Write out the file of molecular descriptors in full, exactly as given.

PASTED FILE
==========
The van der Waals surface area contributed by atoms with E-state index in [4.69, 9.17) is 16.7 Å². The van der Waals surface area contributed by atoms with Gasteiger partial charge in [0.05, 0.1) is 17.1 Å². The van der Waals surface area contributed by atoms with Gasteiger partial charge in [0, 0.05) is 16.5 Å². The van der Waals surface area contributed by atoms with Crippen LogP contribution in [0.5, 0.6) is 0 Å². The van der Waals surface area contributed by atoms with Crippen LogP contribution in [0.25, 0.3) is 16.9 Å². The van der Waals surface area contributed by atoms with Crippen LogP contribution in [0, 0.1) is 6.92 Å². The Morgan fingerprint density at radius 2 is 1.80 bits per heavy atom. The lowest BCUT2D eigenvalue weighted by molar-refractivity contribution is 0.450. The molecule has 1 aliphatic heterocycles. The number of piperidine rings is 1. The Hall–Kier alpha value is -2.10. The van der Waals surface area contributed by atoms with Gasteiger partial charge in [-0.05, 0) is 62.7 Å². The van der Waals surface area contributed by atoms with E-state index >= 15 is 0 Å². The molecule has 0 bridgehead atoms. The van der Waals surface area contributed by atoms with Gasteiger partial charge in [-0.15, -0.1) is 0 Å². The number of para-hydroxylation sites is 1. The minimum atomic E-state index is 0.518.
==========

The van der Waals surface area contributed by atoms with E-state index in [4.69, 9.17) is 16.7 Å². The van der Waals surface area contributed by atoms with Gasteiger partial charge in [0.05, 0.1) is 17.1 Å². The van der Waals surface area contributed by atoms with Gasteiger partial charge in [0, 0.05) is 16.5 Å². The van der Waals surface area contributed by atoms with Crippen LogP contribution in [0.5, 0.6) is 0 Å². The van der Waals surface area contributed by atoms with Crippen LogP contribution in [0.25, 0.3) is 16.9 Å². The van der Waals surface area contributed by atoms with Crippen LogP contribution in [0, 0.1) is 6.92 Å². The Morgan fingerprint density at radius 2 is 1.80 bits per heavy atom. The lowest BCUT2D eigenvalue weighted by molar-refractivity contribution is 0.450. The molecule has 1 aliphatic heterocycles. The number of piperidine rings is 1. The Hall–Kier alpha value is -2.10. The van der Waals surface area contributed by atoms with Gasteiger partial charge in [-0.05, 0) is 62.7 Å². The van der Waals surface area contributed by atoms with E-state index >= 15 is 0 Å². The molecule has 0 bridgehead atoms. The van der Waals surface area contributed by atoms with Gasteiger partial charge in [-0.15, -0.1) is 0 Å². The number of para-hydroxylation sites is 1. The minimum atomic E-state index is 0.518.